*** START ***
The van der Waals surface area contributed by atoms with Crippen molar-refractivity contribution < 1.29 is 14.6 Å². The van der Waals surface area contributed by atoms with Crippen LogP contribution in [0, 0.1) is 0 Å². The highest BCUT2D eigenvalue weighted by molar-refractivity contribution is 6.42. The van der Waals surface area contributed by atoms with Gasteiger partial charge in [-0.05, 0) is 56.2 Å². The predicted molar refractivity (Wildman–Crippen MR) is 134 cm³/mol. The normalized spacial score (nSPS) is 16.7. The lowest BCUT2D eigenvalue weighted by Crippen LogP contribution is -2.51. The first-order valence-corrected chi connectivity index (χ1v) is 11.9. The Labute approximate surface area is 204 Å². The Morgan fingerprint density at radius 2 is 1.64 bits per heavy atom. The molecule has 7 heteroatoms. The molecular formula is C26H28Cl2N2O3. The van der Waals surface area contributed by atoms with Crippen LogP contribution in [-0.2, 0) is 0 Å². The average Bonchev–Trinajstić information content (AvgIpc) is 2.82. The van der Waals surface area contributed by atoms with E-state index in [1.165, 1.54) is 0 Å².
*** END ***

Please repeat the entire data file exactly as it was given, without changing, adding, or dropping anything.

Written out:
The van der Waals surface area contributed by atoms with Crippen molar-refractivity contribution < 1.29 is 14.6 Å². The van der Waals surface area contributed by atoms with Crippen LogP contribution in [0, 0.1) is 0 Å². The highest BCUT2D eigenvalue weighted by molar-refractivity contribution is 6.42. The van der Waals surface area contributed by atoms with Gasteiger partial charge in [-0.05, 0) is 56.2 Å². The predicted molar refractivity (Wildman–Crippen MR) is 134 cm³/mol. The normalized spacial score (nSPS) is 16.7. The lowest BCUT2D eigenvalue weighted by Crippen LogP contribution is -2.51. The first-order valence-corrected chi connectivity index (χ1v) is 11.9. The Labute approximate surface area is 204 Å². The Morgan fingerprint density at radius 2 is 1.64 bits per heavy atom. The molecule has 7 heteroatoms. The molecular formula is C26H28Cl2N2O3. The van der Waals surface area contributed by atoms with Crippen LogP contribution in [-0.2, 0) is 0 Å². The average Bonchev–Trinajstić information content (AvgIpc) is 2.82. The van der Waals surface area contributed by atoms with E-state index in [1.165, 1.54) is 0 Å².